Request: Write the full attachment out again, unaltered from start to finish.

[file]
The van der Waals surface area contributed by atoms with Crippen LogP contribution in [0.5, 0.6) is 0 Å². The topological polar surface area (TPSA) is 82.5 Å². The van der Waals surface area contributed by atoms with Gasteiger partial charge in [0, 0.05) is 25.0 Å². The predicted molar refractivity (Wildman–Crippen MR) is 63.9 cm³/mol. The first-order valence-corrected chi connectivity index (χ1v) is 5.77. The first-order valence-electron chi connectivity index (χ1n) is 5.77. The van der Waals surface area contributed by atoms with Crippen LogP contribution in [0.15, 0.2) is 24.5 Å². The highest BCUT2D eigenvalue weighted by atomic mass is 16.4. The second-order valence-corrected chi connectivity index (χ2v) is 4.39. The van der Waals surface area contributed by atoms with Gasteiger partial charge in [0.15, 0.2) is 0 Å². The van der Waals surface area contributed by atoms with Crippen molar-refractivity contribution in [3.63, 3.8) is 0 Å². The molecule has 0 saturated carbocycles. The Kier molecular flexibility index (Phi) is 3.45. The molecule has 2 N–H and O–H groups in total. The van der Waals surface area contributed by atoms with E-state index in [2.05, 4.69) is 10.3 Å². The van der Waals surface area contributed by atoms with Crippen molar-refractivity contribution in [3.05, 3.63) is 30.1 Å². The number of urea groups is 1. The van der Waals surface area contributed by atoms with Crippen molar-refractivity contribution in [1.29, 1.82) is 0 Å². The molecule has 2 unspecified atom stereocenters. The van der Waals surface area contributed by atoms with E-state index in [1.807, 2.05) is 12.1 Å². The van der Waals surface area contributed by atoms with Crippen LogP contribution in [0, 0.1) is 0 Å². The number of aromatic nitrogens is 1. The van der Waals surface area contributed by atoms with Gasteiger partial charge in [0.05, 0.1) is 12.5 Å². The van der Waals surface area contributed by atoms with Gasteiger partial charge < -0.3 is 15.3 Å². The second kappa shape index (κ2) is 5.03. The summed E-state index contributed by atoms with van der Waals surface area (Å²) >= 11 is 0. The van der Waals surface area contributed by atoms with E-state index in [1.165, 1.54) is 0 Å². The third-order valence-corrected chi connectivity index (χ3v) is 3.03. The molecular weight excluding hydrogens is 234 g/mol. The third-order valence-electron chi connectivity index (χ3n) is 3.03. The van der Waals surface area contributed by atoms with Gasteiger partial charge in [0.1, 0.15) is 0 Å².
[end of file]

The van der Waals surface area contributed by atoms with Crippen LogP contribution in [0.5, 0.6) is 0 Å². The topological polar surface area (TPSA) is 82.5 Å². The van der Waals surface area contributed by atoms with Gasteiger partial charge in [0, 0.05) is 25.0 Å². The predicted molar refractivity (Wildman–Crippen MR) is 63.9 cm³/mol. The first-order valence-corrected chi connectivity index (χ1v) is 5.77. The first-order valence-electron chi connectivity index (χ1n) is 5.77. The van der Waals surface area contributed by atoms with Crippen LogP contribution in [0.15, 0.2) is 24.5 Å². The highest BCUT2D eigenvalue weighted by atomic mass is 16.4. The second-order valence-corrected chi connectivity index (χ2v) is 4.39. The van der Waals surface area contributed by atoms with Gasteiger partial charge in [0.15, 0.2) is 0 Å². The van der Waals surface area contributed by atoms with Crippen molar-refractivity contribution in [3.63, 3.8) is 0 Å². The molecule has 0 saturated carbocycles. The Kier molecular flexibility index (Phi) is 3.45. The molecule has 2 N–H and O–H groups in total. The van der Waals surface area contributed by atoms with E-state index in [2.05, 4.69) is 10.3 Å². The van der Waals surface area contributed by atoms with Crippen molar-refractivity contribution in [3.05, 3.63) is 30.1 Å². The number of urea groups is 1. The van der Waals surface area contributed by atoms with Crippen molar-refractivity contribution in [1.29, 1.82) is 0 Å². The molecule has 2 unspecified atom stereocenters. The van der Waals surface area contributed by atoms with E-state index in [1.807, 2.05) is 12.1 Å². The van der Waals surface area contributed by atoms with Crippen LogP contribution in [0, 0.1) is 0 Å². The number of aromatic nitrogens is 1. The van der Waals surface area contributed by atoms with Gasteiger partial charge in [0.05, 0.1) is 12.5 Å². The van der Waals surface area contributed by atoms with Gasteiger partial charge < -0.3 is 15.3 Å². The second kappa shape index (κ2) is 5.03. The summed E-state index contributed by atoms with van der Waals surface area (Å²) >= 11 is 0. The van der Waals surface area contributed by atoms with E-state index in [1.165, 1.54) is 0 Å². The third-order valence-corrected chi connectivity index (χ3v) is 3.03. The molecular weight excluding hydrogens is 234 g/mol. The third-order valence-electron chi connectivity index (χ3n) is 3.03. The van der Waals surface area contributed by atoms with Gasteiger partial charge in [0.1, 0.15) is 0 Å².